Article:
Income inequalities and employment patterns in Europe before and after the Great Recession

Report
Opdateret
13 marts 2017
Udgivet
13 marts 2017
Formater
Executive summary in 22 languages

PDF

Resumé

This report addresses growing concerns about income inequalities in academic and policy debates by offering a comprehensive study of income inequalities during the years of the Great Recession starting in 2008–2009 (income data relating to 2004–2013). It has the twofold objective of adopting an EU-wide perspective and providing an updated picture of inequalities across different sources of income and in most Member States. The results show that EU-wide income inequality declined notably prior to 2008, driven by a strong process of income convergence between European countries – but the Great Recession broke this trend and pushed inequalities upwards both for the EU as a whole and across most countries. While previous studies have pointed to widening wage differentials as the main driver behind the long-term trend towards growing household disposable income inequalities across many European countries, this report identifies unemployment and its associated decline in labour income as the main reason behind the inequality surges occurring in recent years. Real income levels have declined and the middle classes have been squeezed from the onset of the crisis across most European countries. The role played by the family pooling of income in reducing inequalities and the impact of European welfare policies in cushioning the effect of economic turbulences on the distribution of income are also explored. An executive summary is also available - see Related content.

  • Full report

    Number of Pages: 
    70
    Reference No: 
    EF1663
    ISBN: 
    978-92-897-1573-7
    Catalogue: 
    TJ-02-17-166-EN-N
    DOI: 
    10.2806/370969
    Catalogue info

    Income inequalities and employment patterns in Europe before and after the Great Recession

    This report addresses growing concerns about income inequalities in academic and policy debates by offering a comprehensive study of income inequalities during the years of the Great Recession starting in 2008–2009 (income data relating to 2004–2013). It has the twofold objective of adopting an EU-wide perspective and providing an updated picture of inequalities across different sources of income and in most Member States.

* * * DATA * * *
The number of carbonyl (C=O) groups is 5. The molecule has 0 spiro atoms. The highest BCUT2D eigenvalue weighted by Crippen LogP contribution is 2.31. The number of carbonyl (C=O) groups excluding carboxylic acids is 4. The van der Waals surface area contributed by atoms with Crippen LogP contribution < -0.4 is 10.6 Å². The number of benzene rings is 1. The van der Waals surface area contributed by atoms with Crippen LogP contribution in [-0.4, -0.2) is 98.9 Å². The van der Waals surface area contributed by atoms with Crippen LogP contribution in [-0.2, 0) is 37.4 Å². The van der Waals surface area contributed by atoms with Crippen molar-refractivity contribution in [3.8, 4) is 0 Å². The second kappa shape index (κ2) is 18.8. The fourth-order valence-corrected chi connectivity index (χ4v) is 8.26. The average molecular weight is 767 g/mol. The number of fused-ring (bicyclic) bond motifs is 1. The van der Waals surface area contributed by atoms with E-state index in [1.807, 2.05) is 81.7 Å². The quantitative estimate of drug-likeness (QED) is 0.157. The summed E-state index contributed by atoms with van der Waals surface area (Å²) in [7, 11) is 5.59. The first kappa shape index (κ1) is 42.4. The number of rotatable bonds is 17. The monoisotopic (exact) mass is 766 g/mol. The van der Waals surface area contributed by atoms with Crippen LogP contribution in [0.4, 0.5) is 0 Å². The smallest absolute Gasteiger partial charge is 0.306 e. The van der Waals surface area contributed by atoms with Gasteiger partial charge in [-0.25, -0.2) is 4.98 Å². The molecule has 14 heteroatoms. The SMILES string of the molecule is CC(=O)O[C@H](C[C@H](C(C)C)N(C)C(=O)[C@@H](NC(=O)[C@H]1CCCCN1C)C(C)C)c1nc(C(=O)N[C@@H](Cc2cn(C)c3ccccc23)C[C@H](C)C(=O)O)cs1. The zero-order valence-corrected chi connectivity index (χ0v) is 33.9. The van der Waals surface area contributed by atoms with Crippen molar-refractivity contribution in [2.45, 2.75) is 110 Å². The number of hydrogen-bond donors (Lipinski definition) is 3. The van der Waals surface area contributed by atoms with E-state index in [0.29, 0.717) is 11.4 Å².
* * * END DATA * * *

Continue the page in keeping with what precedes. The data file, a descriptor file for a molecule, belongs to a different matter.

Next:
Available formats

  • Executive summary

    Reference No: 
    EF16631
    Catalogue info

    Indkomstuligheder og beskæftigelsesmønstre i Europa før og efter den økonomiske krise

    Authors: 
    Eurofound

    Denne rapport beskæftiger sig med de voksende bekymringer over indkomstuligheder i akademiske og politiske debatter ved at tilbyde en omfattende undersøgelse af indkomstuligheder før og efter den økonomiske krise, der satte ind i 2008-2009 (indkomstdata vedrørende 2004-2013). Den har det dobbelte formål at anlægge et perspektiv, der omfatter hele EU, og give et ajourført billede af uligheder på tværs af forskellige indkomstkilder og i de fleste medlemsstater. Resultaterne viser, at indkomstuligheden i EU faldt betydeligt inden 2008, drevet af en stærk proces med indkomstkonvergens mellem de europæiske lande – men den økonomiske krise brød denne tendens og fik ulighederne til at stige i EU som helhed og i de fleste lande. Mens tidligere undersøgelser har peget på øgede lønforskelle som den primære drivkraft bag den langsigtede tendens mod stigende uligheder i husstandenes disponible indkomst i mange europæiske lande, identificerer denne rapport arbejdsløshed og det hermed forbundne fald i arbejdsindkomst som hovedårsagen til de store stigninger i uligheden i de seneste år. Realindkomsterne er faldet, og middelklassen er blevet mindre fra begyndelsen af krisen i de fleste europæiske lande. Der ses også nærmere på den rolle, som familiers forening af indkomst har spillet med hensyn til at gøre uligheden mindre, og de europæiske velfærdspolitikkers indvirkning med hensyn til at afbøde virkningen af økonomisk turbulens for indkomstfordelingen.

    Available in 22 languages for download

    PDF
Useful? Interesting? Tell us what you think. Hide comments

Tilføj kommentar